JTH: The inn is a much larger scale than we’re used to, at around 10,000 square feet of indoor space alone. While we’re still designing each room to have its own individual aesthetic, this project hasn’t really given us the opportunity to overthink design decisions. Each day is full to the brim of decisions that need to be made, and need to be made quickly. It’s been a difficult adjustment from our typical slower approach, but has taught us to trust our initial instincts (though we looove to overthink things, ha ha!).

DC: How would you describe your color and material palettes in this project?

JTH:  Similar to our places in Joshua Tree, we are looking to the environment surrounding the inn for color and material inspiration. The inn is located in the Sonoran desert, surrounded by towering Saguaros, Palo Verde trees, and Prickly Pear cacti as far as the eye can see. In contrast to the Mojave desert (Joshua Tree), this desert feels lush in comparison. We’re often calling it our “cactus forest”. This influence has encouraged us to bring a little more color into this space, particularly the rusty reds of the surrounding mountains, the chalky blue-greens of the cacti, and the neutral tones of the sand.

As far as materials, the bones of the building were a huge part of what drew us in in the first place. The ceilings were all originally built with reclaimed telephone poles and Saguaro ribs (the wooden skeleton of the Saguaro cactus), and the walls were all plastered. These natural materials fit in so perfectly with the environment already, so as we design we’ve kept these natural textures in mind for tile selections, furniture and lighting choices, etc.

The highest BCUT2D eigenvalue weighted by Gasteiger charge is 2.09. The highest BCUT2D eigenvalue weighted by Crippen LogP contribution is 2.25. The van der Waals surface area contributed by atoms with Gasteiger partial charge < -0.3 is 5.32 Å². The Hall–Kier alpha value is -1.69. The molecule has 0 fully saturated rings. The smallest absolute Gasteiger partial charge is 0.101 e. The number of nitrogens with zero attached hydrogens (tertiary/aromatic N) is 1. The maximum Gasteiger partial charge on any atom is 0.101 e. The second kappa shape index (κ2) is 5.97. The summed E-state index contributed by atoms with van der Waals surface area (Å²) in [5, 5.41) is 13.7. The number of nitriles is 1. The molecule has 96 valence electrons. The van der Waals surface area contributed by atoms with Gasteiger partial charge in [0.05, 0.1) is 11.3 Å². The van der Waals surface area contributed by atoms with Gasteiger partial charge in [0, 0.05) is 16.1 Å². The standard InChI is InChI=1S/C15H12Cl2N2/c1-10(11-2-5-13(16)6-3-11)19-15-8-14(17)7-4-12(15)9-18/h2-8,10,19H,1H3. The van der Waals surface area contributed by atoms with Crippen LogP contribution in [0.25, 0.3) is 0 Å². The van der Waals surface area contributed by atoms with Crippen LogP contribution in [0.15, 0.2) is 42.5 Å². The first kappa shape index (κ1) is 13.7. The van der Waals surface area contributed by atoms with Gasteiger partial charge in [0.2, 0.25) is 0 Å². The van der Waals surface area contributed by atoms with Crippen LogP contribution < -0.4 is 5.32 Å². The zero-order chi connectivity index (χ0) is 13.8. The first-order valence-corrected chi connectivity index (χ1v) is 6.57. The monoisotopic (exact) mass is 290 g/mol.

DC: Those Saguaro ribs are to die for! What are your goals for this Inn, and who should visit the completed space?

JTH:  Our goal is to create a space surrounded by and connected to nature where people can take the time to reflect, reset, and create. We’re particularly excited about the potential the inn will have for group gatherings such as retreats and workshops. It makes us so happy imagining people making a new friend at the inn.


DC: What have you enjoyed most thus far in the renovation?

JTH: We always geek out over colors. It was so fun to sit in the sand with our Dunn Edwards fan deck and choose our color palette directly inspired by our environment. It has also been so incredibly satisfying seeing tiles get laid!

DC: We’re geeking out with you! We can imagine this comes with some serious challenges; what has been the toughest part for you?

JTH:  The scale of the project. It is a giant puzzle that gets progressively difficult as we continue to design. We’ve had to adjust our way of working to stay organized at this scale (a quantity of decisions that we couldn’t possibly remember all on our own), and we are now constantly in spreadsheets. It’s been difficult maintaining attention to detail in what can often feel like a blur of a project.


DC: This park is insanely beautiful! What drew you to Saguaro National Park?

JTH: Saguaro National Park surrounds the city of Tucson (the city divides the park itself into Saguaro West and Saguaro East). In the city, we’ve found the most creative and energizing community, a rich history and culture (Tucson is actually the first UNESCO city of gastronomy to be named in the US with an agricultural heritage that goes back more than 4,000 years!), and a landscape that constantly has us saying “this can’t be real”.

The inn itself is located just along the border of Saguaro West and is in a forest of Saguaro cacti. The sunsets are unlike any others we’ve seen with such incredible vibrancy and there are so many incredible animals that live on the property. Our favorite has to be our resident great horned owl that lives in the palm trees on the property.

DC: Anything else you want to tell us about the project?

JTH: It’s been an incredibly collaborative effort, where we’ve been working with so many awesome people (like Dwelling Collective!), brands, artists, etc. to make this dream come true. We couldn’t be more grateful.